Dating across political lines
Dating across political lines - bethany joy galeotti she dating
"One of the things we don’t tease out in our studies is whether the effect is a general social judgment, or a romantic dating/mating judgment," Nicholson said."There are all kinds of important life outcomes that can be affected by this sort of thing." The results might stem from what scholars have called a trend toward “emotion-based or affective polarization” in the United States in recent decades.
I was about 15 minutes into a date with a woman I met on Ok Cupid when ...The effect is due to something researchers call “in-group bias.” That means that people in a social or cultural group tend to evaluate members of their own group more positively and people outside of that group more negatively.Past research has suggested that these negative feelings arise especially under conditions where different groups are competing — like politics.When they weren’t told about the political leanings of the person in the photograph, Republicans and Democrats found the person equally attractive.But when the survey respondent was told that person supported a different political candidate from them, men and women of both parties reported the people in the photographs as being less attractive.“I would date a moderate conservative; I don’t know about a staunch conservative,” said Josh Brody, 41, an oncologist and assistant professor at Mount Sinai Hospital who is a Democrat, adding, “I think it’s important to look at the whole person.” There also emerged a “James Carville/Mary Matalin” pattern: singles who cited some degree of political difference between partners as making romantic relationships more exciting.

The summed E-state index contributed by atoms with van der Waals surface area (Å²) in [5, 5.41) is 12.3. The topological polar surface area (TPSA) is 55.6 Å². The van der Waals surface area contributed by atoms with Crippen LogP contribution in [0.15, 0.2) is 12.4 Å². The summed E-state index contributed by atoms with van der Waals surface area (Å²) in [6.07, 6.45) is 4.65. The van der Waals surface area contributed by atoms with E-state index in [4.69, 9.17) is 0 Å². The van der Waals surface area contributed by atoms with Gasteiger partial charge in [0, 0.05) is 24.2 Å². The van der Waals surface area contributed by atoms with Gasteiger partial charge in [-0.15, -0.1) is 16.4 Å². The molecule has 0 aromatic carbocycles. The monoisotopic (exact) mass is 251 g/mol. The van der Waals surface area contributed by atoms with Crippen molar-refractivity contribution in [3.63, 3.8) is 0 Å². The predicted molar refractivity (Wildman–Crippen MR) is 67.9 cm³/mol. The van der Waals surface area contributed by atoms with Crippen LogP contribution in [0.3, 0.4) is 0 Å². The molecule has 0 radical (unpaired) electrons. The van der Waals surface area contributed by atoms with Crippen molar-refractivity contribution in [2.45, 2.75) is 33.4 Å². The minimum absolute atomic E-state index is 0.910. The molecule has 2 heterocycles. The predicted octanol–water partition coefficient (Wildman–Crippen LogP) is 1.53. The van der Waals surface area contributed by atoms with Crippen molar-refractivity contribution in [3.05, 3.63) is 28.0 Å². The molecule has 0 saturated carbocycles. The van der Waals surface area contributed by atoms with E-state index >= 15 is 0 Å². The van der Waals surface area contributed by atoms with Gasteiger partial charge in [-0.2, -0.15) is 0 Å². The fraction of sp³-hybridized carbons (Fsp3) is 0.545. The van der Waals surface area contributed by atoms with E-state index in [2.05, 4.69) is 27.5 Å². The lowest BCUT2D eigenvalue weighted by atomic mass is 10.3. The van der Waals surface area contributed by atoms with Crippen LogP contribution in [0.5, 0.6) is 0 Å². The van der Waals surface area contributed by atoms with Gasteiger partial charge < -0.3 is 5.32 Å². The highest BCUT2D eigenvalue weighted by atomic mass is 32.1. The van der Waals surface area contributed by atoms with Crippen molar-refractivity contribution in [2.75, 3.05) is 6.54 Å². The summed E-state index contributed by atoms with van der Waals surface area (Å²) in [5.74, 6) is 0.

These tended to be highly politically engaged individuals.
suggests that finding out that someone is of a different political party can influence perceptions of how that person looks.
"People are likely to see people from the other political party as less attractive, and we found that for both men and women," said Stephen Nicholson, the study's lead author.
Some cited concerns about harmony in a future family.
“I don’t want to hear, ‘Mommy, Daddy says you’re evil because you’re a Republican!
The study was carried out during the 2012 presidential election, part of a larger research project about political issues.